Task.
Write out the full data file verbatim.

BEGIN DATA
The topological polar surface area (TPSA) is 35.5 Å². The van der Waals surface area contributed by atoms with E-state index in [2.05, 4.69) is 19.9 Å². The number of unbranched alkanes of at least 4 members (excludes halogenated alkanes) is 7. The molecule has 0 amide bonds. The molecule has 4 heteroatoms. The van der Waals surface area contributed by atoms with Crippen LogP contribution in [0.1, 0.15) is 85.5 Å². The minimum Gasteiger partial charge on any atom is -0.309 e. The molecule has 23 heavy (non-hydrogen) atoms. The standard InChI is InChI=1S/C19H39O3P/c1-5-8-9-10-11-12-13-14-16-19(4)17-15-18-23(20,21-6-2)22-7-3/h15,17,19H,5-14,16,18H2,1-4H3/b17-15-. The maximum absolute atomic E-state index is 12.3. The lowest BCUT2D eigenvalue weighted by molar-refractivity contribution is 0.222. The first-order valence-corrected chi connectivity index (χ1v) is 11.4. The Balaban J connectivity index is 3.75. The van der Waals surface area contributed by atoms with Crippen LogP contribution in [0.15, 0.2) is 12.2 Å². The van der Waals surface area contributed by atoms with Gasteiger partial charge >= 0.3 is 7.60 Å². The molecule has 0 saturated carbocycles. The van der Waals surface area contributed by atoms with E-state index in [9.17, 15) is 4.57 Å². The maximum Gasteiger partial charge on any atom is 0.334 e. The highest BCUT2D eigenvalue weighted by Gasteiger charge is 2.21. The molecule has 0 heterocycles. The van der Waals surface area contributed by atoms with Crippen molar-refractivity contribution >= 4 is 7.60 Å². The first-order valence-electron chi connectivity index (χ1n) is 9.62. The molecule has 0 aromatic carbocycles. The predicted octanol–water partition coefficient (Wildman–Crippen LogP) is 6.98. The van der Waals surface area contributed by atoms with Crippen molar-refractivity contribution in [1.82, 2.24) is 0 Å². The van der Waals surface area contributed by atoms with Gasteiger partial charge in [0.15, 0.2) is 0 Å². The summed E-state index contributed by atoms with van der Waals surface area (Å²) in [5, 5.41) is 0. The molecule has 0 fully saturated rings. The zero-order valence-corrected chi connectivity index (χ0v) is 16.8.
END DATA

The topological polar surface area (TPSA) is 35.5 Å². The van der Waals surface area contributed by atoms with E-state index in [2.05, 4.69) is 19.9 Å². The number of unbranched alkanes of at least 4 members (excludes halogenated alkanes) is 7. The molecule has 0 amide bonds. The molecule has 4 heteroatoms. The van der Waals surface area contributed by atoms with Crippen LogP contribution in [0.1, 0.15) is 85.5 Å². The minimum Gasteiger partial charge on any atom is -0.309 e. The molecule has 23 heavy (non-hydrogen) atoms. The standard InChI is InChI=1S/C19H39O3P/c1-5-8-9-10-11-12-13-14-16-19(4)17-15-18-23(20,21-6-2)22-7-3/h15,17,19H,5-14,16,18H2,1-4H3/b17-15-. The maximum absolute atomic E-state index is 12.3. The lowest BCUT2D eigenvalue weighted by molar-refractivity contribution is 0.222. The first-order valence-corrected chi connectivity index (χ1v) is 11.4. The Balaban J connectivity index is 3.75. The van der Waals surface area contributed by atoms with Crippen LogP contribution in [0.15, 0.2) is 12.2 Å². The van der Waals surface area contributed by atoms with Gasteiger partial charge >= 0.3 is 7.60 Å². The molecule has 0 saturated carbocycles. The van der Waals surface area contributed by atoms with E-state index in [9.17, 15) is 4.57 Å². The maximum Gasteiger partial charge on any atom is 0.334 e. The highest BCUT2D eigenvalue weighted by Gasteiger charge is 2.21. The molecule has 0 heterocycles. The van der Waals surface area contributed by atoms with Crippen molar-refractivity contribution >= 4 is 7.60 Å². The first-order valence-electron chi connectivity index (χ1n) is 9.62. The molecule has 0 aromatic carbocycles. The predicted octanol–water partition coefficient (Wildman–Crippen LogP) is 6.98. The van der Waals surface area contributed by atoms with Crippen molar-refractivity contribution in [1.82, 2.24) is 0 Å². The van der Waals surface area contributed by atoms with Gasteiger partial charge in [0.15, 0.2) is 0 Å². The summed E-state index contributed by atoms with van der Waals surface area (Å²) in [5, 5.41) is 0. The molecule has 0 fully saturated rings. The zero-order valence-corrected chi connectivity index (χ0v) is 16.8.